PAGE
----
Music. A powerful tool. Intuition says so, Science says so. So how are you going to use it? Early in my life, I used it to enhance my mood negatively. Later, I used it to motivate and drive me forward. Then I used it to stay alive and feel alive. The trick is not just finding music because it is trendy but finding music that not only speaks to you personally but music that can be used positively to enhance your mood. Don’t listen to music to enhance dark moods for this will only make you feel worse. Find music that inspires and motivates and keeps you feeling alive. Use it as a tool to help you with your mental challenges so that you can once again walk in peace.

Conclusion Note:

When I chose this topic to write about I had an entirely different idea in my head of what the final product would look like. But then I started writing. I began to listen to the songs I discuss, some of which I have not listened to in a long time. Not surprisingly to me, though slightly unexpected and certainly surprising to anyone who thinks they know me these songs brought back some relatively strong emotions as I re-lived these times in my life.

This just shows the power of music and its effect it has on emotion. Despite what people think even my self the robot is only human and is still subject to the same general biological rules as everyone else. I thought, am a warrior at heart, and accept my humanity, even if I think emotions cloud judgment far too often for far too many people. So if you have a hard time with emotional control find the tools and use them positively, music is just one of the few tools that can help.

*Originally published Nov 2nd, 2019

Music a Tool to change mood: A Personal History – Part 1

It’s actually because of Matisyahu and his music that helped convince me at the right time to drop everything, move to Israel and join the IDF. Specifically, two songs. Jerusalem and Warrior which also happen to be two of his earlier songs. But with all music, words alone cannot do them justice so here are the songs, assuming It doesn’t get pulled.

Jerusalem:

 

At one point I considered getting the lyric

“Jerusalem, if I forget you, let my right hand forget what it’s supposed to do.”

tattooed on me, in Hebrew as it is a biblical verse. I am glad the tattoo artist convinced Jerislam hebrew.jpgme out of it as it is a bit too religious for my liking now. Instead, I got the Hebrew word for life tattooed on me, to symbolize that I chose life, which I put in the center of my black and white star of David. It not only expressed my identity, as I am a proud Jew even if I have great disdain for religion but also that the universe demands unity of everything. Male and female, right and wrong, and good and evil.tattooed on me, in Hebrew as it is a biblical verse.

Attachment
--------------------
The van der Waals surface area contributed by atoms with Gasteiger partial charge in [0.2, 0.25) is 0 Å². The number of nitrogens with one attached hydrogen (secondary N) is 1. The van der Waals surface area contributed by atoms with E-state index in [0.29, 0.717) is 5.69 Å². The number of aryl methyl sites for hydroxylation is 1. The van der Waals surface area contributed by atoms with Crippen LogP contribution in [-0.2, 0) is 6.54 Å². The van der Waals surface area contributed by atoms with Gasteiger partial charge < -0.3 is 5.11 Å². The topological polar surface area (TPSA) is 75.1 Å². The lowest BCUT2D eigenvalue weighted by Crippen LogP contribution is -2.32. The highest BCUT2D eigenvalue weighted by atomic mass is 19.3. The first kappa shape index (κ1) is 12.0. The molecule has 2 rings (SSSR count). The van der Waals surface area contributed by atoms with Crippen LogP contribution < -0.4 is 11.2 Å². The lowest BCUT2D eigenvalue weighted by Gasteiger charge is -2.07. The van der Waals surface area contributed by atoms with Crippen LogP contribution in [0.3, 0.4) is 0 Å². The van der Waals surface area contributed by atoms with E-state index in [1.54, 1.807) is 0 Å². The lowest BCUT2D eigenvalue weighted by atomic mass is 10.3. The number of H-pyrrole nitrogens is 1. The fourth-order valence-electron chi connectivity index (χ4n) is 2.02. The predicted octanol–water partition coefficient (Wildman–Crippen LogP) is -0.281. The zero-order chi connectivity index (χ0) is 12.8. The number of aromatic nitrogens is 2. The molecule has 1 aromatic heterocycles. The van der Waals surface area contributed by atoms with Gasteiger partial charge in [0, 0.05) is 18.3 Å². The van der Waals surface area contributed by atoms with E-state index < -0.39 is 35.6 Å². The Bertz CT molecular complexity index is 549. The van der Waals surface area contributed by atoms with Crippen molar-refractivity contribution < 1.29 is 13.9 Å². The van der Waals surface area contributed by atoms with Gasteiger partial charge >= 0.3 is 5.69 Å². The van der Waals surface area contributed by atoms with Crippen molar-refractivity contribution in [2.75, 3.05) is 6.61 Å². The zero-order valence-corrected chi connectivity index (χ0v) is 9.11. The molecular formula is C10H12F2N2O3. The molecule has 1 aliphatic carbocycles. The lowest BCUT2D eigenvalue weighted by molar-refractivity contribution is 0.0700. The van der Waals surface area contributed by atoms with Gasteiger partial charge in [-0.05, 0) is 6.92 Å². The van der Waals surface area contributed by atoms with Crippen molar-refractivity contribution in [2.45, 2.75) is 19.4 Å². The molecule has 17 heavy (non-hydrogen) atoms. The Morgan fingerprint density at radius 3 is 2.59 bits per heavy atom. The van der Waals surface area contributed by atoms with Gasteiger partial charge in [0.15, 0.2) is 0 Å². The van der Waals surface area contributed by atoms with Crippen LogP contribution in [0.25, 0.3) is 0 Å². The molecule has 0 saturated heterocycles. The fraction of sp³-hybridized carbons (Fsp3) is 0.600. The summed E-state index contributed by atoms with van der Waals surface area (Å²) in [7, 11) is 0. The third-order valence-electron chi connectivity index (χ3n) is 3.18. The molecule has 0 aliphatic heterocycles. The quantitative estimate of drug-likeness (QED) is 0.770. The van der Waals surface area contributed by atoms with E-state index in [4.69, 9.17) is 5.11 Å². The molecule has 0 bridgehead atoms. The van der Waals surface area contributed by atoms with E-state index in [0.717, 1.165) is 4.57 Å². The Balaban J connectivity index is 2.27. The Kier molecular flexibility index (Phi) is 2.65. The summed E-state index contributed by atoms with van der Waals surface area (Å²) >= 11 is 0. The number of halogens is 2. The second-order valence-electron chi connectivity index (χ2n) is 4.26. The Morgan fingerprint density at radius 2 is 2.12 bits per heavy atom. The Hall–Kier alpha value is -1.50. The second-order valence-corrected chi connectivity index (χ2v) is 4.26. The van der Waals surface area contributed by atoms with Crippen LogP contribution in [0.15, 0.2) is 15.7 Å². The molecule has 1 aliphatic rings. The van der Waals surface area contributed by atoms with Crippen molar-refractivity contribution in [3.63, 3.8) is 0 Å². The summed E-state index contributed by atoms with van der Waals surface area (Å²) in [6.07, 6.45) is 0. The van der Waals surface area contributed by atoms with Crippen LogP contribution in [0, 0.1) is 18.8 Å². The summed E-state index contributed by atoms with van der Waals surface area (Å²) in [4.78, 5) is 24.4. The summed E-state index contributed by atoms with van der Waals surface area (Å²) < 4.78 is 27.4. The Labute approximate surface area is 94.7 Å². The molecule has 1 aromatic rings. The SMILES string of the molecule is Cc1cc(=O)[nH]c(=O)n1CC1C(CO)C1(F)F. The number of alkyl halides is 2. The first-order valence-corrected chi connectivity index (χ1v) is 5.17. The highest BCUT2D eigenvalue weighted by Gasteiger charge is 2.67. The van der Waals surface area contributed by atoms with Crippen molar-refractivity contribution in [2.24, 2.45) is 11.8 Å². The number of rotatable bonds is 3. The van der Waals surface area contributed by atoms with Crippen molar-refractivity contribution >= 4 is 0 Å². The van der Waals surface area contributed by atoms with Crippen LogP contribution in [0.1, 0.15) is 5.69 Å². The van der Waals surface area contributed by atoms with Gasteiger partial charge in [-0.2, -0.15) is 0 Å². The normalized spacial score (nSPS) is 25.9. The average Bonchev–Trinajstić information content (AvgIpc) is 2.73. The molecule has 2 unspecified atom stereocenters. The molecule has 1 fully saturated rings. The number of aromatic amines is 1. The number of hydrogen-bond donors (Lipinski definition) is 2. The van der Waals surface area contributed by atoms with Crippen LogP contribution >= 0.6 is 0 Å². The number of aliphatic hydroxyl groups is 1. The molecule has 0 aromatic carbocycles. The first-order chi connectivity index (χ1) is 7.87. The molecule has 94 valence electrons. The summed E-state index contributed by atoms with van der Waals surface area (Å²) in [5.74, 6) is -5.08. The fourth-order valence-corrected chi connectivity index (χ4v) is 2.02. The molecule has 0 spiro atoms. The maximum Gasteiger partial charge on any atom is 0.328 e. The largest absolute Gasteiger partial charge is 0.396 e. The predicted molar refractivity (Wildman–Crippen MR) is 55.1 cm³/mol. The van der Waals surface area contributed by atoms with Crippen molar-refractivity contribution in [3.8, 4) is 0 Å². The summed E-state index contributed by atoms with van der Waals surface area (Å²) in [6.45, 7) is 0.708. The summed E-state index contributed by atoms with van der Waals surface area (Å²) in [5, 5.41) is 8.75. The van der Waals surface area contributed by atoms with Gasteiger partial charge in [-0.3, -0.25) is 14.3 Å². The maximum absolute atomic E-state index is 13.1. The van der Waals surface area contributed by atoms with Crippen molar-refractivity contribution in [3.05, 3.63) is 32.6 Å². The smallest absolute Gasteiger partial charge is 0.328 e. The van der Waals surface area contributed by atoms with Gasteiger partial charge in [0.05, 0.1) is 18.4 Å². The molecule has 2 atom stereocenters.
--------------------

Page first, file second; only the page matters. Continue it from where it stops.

However, the second verse of Jerusalem, in particular, spoke to me, which goes as follows:

“Rebuild the temple and the crown of glory
Years gone by, about sixty
Burn in the oven in this century
And the gas tried to choke, but it couldn’t choke me
I will not lie down, I will not fall asleep
They come overseas, yes they’re trying to be free
Erase the demons out of our memory
Change your name and your identity
Afraid of the truth and our dark history
Why is everybody always chasing we
Cut off the roots of your family tree
Don’t you know that’s not the way to be”

It references the Holocaust and how history has attempted to destroy the Jews as a people, uproot us and destroy our lineage. Did I mention I am a proud Jew?

I decided to accept my identity of as a Jew not because I care about the Torah, not because I am religious, not because I like the holidays but because of history. In the end, it does not matter what I think, whether I accept myself as a cultural Jew, a religious Jew, or a genetic Jew. Those around will always see me as a Jew.

Hitler determined that if you had two grandparents that were Jewish, even if you weren’t a practicing Jew you would be considered a Jew and thus subject to the atrocities that were committed under his orders. This was even used in the construction of Israels Right to Return Laws.

Despite claims that there is no anti-Semitism in this world, it is a false narrative. Even when there are mass protests, like the misguided love trumps hate rallies, many of those who claim to operate in the name of love still hate Jews. For antisemitism is real and strong as ever. As such, no matter what I think those who would hate Jews will always see me as one no matter what I think.

This song, as well as the hate of others (irony), made me realize I must accept who I am and be proud of my heritage even if I don’t plan to continue the Jewish practices. This song helps me solidify who I am as a person. It helped me know who I am and accept it. It helped me understand the meaning of the Term Never Again when referring to the Jewish People in particular with that second verse and come 2008/2009 when I decided to move to Israel to join the IDF this was one of the reasons I convinced my self to go.

The second of Matisyahu’s two songs that helped me decide to go to Israel was Warrior

With this song, the line in the chorus,

“You’re a warrior, Fighting for your soul”

spoke to me.